Remote Desktop with TurboVNC

Table of Contents

1 Setting

This assumes two machines:

  1. the remote machine, called remote here, where you run the VNC server.
  2. the local machine, called local here, where you run the VNC client.

To make the presentation more concrete we discuss the case where you want to connect from a Mac OS X laptop (local) to a Linux desktop (remote).

The OS and user names on remote and local are given in Table 1.

Table 1: Configuration example
machine name OS user name
remote Linux jsmith
local Max OS X john

There are two VNC servers available on our Linux workstations: TigerVNC and TurboVNC. The main difference is that TigerVNC let's you resize the window at any time; with TurboVNC the size of the window is fixed at the time the VNC server is fixed. But TurboVNC offers better performance in 3D graphics. This comes from using VirtualGL which adds hardware accelerated OpenGL to TurboVNC.

2 Starting the VNC server on remote

Connect to remote with ssh:

$ ssh  -Y

Before you can start a TurboVNC server, you first need load the environment module

$ module load turbovnc

Then the vcnserver is started with the command

$ vncserver

The first time you run vncserver on the remote machine, it will ask you to set up a password. You should pick a different password from your netid one. The VNC password encryption is weak. When asked "Would you like to enter a view-only password (y/n)?" say no.

Once the vncserver is started it will give you a message similar to this one:

Desktop 'TurboVNC: remote:N (jsmith)' started on display remote:N

Creating default startup script /home/jsmith/.vnc/xstartup.turbovnc
Starting applications specified in /home/jsmith/.vnc/xstartup.turbovnc
Log file is /home/jsmith/.vnc/remote:N.log

N should be an actual number. This is the display number. The vncserver assigns the display numbers incrementally starting at 1.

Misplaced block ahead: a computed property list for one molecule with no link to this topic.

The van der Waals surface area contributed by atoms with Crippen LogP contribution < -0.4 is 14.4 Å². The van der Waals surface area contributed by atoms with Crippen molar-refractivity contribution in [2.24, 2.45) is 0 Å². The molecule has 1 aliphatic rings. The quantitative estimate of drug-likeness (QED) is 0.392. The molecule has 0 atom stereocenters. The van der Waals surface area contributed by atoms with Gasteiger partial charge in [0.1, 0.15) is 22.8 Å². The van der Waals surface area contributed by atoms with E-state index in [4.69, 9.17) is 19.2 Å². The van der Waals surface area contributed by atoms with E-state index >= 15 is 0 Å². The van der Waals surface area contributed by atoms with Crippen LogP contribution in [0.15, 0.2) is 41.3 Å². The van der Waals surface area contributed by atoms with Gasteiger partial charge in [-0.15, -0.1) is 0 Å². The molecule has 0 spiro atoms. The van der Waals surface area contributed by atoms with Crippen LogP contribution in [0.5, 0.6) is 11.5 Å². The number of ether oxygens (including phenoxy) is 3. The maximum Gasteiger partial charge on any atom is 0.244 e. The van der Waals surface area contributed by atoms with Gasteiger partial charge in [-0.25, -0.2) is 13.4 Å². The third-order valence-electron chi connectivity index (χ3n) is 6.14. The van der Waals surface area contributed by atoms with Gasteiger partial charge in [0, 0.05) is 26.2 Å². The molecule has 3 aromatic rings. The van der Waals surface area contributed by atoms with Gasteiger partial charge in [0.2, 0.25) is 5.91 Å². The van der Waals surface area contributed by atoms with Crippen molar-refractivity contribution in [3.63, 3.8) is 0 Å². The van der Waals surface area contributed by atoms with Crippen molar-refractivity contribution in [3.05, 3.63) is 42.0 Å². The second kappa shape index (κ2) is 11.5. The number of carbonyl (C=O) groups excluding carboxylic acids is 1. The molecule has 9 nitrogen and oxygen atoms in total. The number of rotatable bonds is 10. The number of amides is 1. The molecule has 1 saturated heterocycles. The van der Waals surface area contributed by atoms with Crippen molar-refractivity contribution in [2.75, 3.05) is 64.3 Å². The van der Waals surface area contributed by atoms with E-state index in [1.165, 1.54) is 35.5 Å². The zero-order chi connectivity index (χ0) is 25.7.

3 Starting the VNC client on local and connecting to the server on remote

3.1 Installing TurboVNC viewer

You need to install the TurboVNC viewer on your local machine. Follow the steps in Obtaining and Installing TurboVNC.

3.2 Ssh port forwarding

To connect to the remote VNC server you first need to establish a connection between local and remote by using the port forwarding feature of ssh. The port number that you need to forward is computed as

PORT = 5900 + N

where N is the display port that was assigned to you when you started the server in Starting the VNC server on remote. The command for port forwarding with ssh is

$ ssh -LPORT:localhost:PORT

As an example if the display port N=2, then the the port number is PORT=5902 and the ssh command is

$ ssh -L5902:localhost:5902

3.3 Launching TurboVNC viewer and connecting to the server

On Mac OS, to launch the TurboVNC viewer, you can either go to the Application menu or launch it from a terminal with

$ open -a TurboVNC\ Viewer

Then a window similar to 1 should pop up.


Figure 1: TurboVNC viewer connection applet.

To connect to the server you need to enter localhost:N where N is the display number, in the "VNC server:" box. The figure 1 shows an example for N=2. A window similar to the one in figure 2.


Figure 2: TurboVNC remote desktop.

4 Running graphical applications in VNC

To run graphical applications in the VNC desktop, you need to prefix the executable of you application with vglrun. For instance, to run paraview, assuming paraview is in your path, run

$ vglrun paraview

For Matlab

$ vglrun matlab

5 Quitting the VNC client and server

To disconnect the VNC client from the server you simply close the VNC window. The vncserver will still be running on remote. This means that you can start working at one place, disconnect, and reconnect from somewhere else and your windows on the remote server are still open.

But the vncserver does use resources so once you are done with your work please kill the vncserver running on the remote machine. To do so, simply log onto remote and enter

$ module load turbovnc
$ vncserver -kill :N

where again N is the display number. Don't forget the ":" in front of N.

In case you forgot your display number, you can list all your running vncservers with

$ vncserver -list

Note that you only have to load the turbovnc module once for each ssh session, or you can add

$ module load turbovnc

to your .bashrc.

6 Changing the size of the remote desktop

With TurboVNC the size of the desktop is fixed at the time the server is started. But you can specify a size at startup with the -geometry option, for instance

$ vncserver -geometry 1280x800

will give you a remote desktop with a resolution of 1280x800.

7 Changing your VNC password

To change your vnc password simply use

$ vncpasswd

on the remote host.

8 TigerVNC

The steps for using TigerVNC instead of TurboVNC are the same as the ones for TurboVNC. The only differences are that you don't load the turbovnc environment module before starting the vncserver and, of course, you need a TigerVNC client installed on the local machine.